Going into this expecting some cheesy synth-pop or vague ambient soundscapes, I’m immediately caught by how much I just plain like Jai Agnish. I don’t mean that I necessarily immediately like the music, although it’s pretty darn good (I’ll get to that in a minute), but rather that, well, Agnish himself sounds like a genuinely nice guy, y’know? There’s an endearing quality to his voice, in particular, a sort of shy-boy-next-door sound that makes you think he was probably that strange kid back in middle school who hid in the far corner of the lunchroom, scribbling passionately in his journal. His scratchy, unsure voice (which makes me think weirdly of the last Archers of Loaf album, by the way) winds its way in and around the melodies so carefully, his heart worn so unabashedly on his sleeve, that it makes the sometimes naive lyrics forgivable.
Now, as for the music: the whole of automata reminds me a great deal of both Money Mark’s Push the Button and The Secret Stars’ Genealogies, partly because, like those albums, automata veers back and forth between more “experimental” pieces and all-out pop songs. Tracks like “Deaf Today,” “Climb to Remind,” and “How You Dream,” are among the latter—they’re all three beautiful, plaintive love-lost songs played out over a gentle bed of sampled toys and bleeping keyboards.
The sounds he uses are interesting in themselves (extra points go to those who can identify the various toys Agnish mutilates and manipulates to create his songs, eh?), staying pretty far from “traditionally” sampled fare. However, the problem comes on the tracks of the former variety above, the experiments where he allows the “playing with toys” aspect to overwhelm the songs themselves. On “Finding Ways,” for example, the meandering folk-song that forms the basis for the song is completely buried beneath an offbeat collage of toy noises, and the track is much the worse for it. It’s a tricky balance, I’m sure; the urge to experiment and keep layering sound on sound on sound is hard to resist, and here it becomes a detriment. On the plus side, there seem to be fewer of the truly experimental tracks than the pop songs—the only other real casualty here is “Green Series No. 1,” which suffers from much the same fate as “Finding Ways,” Agnish obscuring a quiet guitar with irritating buzzing and clicking.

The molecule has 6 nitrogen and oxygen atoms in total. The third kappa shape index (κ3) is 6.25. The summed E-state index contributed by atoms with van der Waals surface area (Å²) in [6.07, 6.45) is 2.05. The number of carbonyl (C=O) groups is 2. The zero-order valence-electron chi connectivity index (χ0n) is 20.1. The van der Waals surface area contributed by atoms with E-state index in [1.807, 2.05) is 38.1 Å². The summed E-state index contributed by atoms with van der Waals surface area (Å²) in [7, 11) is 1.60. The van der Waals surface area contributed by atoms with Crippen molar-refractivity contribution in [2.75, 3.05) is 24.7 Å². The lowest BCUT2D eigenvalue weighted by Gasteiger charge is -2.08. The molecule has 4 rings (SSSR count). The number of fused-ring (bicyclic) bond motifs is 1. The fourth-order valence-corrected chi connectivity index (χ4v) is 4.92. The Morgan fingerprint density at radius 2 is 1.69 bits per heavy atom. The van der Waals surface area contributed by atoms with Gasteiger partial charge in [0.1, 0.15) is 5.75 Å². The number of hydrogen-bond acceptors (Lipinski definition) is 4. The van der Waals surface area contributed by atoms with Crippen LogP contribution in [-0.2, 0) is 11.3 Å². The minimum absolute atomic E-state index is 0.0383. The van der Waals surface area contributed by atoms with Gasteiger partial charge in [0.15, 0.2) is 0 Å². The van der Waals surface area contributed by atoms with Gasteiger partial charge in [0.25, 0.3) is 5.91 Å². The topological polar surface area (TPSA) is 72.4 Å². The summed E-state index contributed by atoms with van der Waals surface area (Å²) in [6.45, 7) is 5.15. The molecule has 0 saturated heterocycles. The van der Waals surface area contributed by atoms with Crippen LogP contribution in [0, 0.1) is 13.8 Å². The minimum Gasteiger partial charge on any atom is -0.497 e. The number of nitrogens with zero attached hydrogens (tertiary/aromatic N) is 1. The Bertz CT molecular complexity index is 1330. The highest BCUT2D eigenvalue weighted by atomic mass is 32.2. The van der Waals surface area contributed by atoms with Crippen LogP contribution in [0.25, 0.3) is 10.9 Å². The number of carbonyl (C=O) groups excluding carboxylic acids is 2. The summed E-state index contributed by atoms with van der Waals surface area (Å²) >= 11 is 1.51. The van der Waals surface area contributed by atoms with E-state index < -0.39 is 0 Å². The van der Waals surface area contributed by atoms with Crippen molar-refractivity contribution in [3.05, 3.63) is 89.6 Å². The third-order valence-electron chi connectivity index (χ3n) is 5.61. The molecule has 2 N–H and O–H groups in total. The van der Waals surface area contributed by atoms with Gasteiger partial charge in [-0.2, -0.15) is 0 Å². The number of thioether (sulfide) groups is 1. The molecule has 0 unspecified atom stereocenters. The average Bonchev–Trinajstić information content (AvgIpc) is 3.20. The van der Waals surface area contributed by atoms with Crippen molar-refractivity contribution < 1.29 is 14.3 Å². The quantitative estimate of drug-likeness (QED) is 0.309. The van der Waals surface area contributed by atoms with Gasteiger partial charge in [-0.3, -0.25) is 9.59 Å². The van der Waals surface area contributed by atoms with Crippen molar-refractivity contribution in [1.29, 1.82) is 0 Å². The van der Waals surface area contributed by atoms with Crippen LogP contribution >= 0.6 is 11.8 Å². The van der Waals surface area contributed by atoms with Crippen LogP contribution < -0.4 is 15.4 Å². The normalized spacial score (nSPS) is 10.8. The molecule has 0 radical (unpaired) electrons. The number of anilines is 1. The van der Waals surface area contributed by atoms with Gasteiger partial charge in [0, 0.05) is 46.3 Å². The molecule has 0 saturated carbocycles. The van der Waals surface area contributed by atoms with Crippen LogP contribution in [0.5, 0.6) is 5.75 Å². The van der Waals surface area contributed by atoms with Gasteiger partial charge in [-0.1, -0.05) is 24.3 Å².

The climactic moment of automata has got to be “Jesus Song,” an odd little bit of pseudo-gospel, with an almost toneless voice repeating “I got Jesus in my life, and he’s got me” over samples and beats straight out of “Funkytown.” The press materials make a big deal about how Christian Agnish is, but this is the only overt evidence, and that’s part of why it’s so striking, just because of its subtle difference from the rest of the album. Finally, automata closes out with “Send Me,” a hopeful, mournful ballad accentuated by distant-sounding drum samples and tinkly noises—and again, it’s a fine balance, between keeping the integrity of a truly delicate song and making the most of the samples and noises at his disposal, but thankfully, Agnish pulls it off, as he does throughout, with only a few errors in judgment along the way.
// Sound Affects
"The man whose songs were recorded by Johnny Cash, Alan Jackson, Ricky Skaggs, David Allan Coe, The Highwaymen, and countless others succumbs to time’s cruel cue that the only token of permanence we have to offer are the effects of shared moments and memories.READ the article